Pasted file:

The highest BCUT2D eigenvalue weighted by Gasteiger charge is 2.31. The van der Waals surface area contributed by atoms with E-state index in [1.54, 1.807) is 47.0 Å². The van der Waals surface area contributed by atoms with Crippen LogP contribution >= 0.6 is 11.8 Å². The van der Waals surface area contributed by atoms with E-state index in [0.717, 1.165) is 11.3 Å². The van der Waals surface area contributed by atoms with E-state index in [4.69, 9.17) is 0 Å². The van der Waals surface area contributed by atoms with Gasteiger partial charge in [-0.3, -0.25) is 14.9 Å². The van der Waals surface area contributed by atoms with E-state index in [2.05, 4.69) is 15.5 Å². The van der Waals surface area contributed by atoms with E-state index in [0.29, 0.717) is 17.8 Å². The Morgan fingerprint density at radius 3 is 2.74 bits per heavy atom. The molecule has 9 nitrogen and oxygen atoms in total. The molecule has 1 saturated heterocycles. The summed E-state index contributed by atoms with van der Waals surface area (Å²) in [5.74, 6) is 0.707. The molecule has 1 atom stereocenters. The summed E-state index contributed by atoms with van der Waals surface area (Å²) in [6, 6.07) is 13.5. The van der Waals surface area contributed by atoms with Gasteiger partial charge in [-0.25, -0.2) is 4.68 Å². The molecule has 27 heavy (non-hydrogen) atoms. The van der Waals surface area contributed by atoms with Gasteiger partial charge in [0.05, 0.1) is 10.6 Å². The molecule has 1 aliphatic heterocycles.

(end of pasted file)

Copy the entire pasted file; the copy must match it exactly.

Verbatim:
The highest BCUT2D eigenvalue weighted by Gasteiger charge is 2.31. The van der Waals surface area contributed by atoms with E-state index in [1.54, 1.807) is 47.0 Å². The van der Waals surface area contributed by atoms with Crippen LogP contribution >= 0.6 is 11.8 Å². The van der Waals surface area contributed by atoms with E-state index in [0.717, 1.165) is 11.3 Å². The van der Waals surface area contributed by atoms with E-state index in [4.69, 9.17) is 0 Å². The van der Waals surface area contributed by atoms with Gasteiger partial charge in [-0.3, -0.25) is 14.9 Å². The van der Waals surface area contributed by atoms with E-state index in [2.05, 4.69) is 15.5 Å². The van der Waals surface area contributed by atoms with E-state index in [0.29, 0.717) is 17.8 Å². The Morgan fingerprint density at radius 3 is 2.74 bits per heavy atom. The molecule has 9 nitrogen and oxygen atoms in total. The molecule has 1 saturated heterocycles. The summed E-state index contributed by atoms with van der Waals surface area (Å²) in [5.74, 6) is 0.707. The molecule has 1 atom stereocenters. The summed E-state index contributed by atoms with van der Waals surface area (Å²) in [6, 6.07) is 13.5. The van der Waals surface area contributed by atoms with Gasteiger partial charge in [-0.25, -0.2) is 4.68 Å². The molecule has 27 heavy (non-hydrogen) atoms. The van der Waals surface area contributed by atoms with Gasteiger partial charge in [0.05, 0.1) is 10.6 Å². The molecule has 1 aliphatic heterocycles.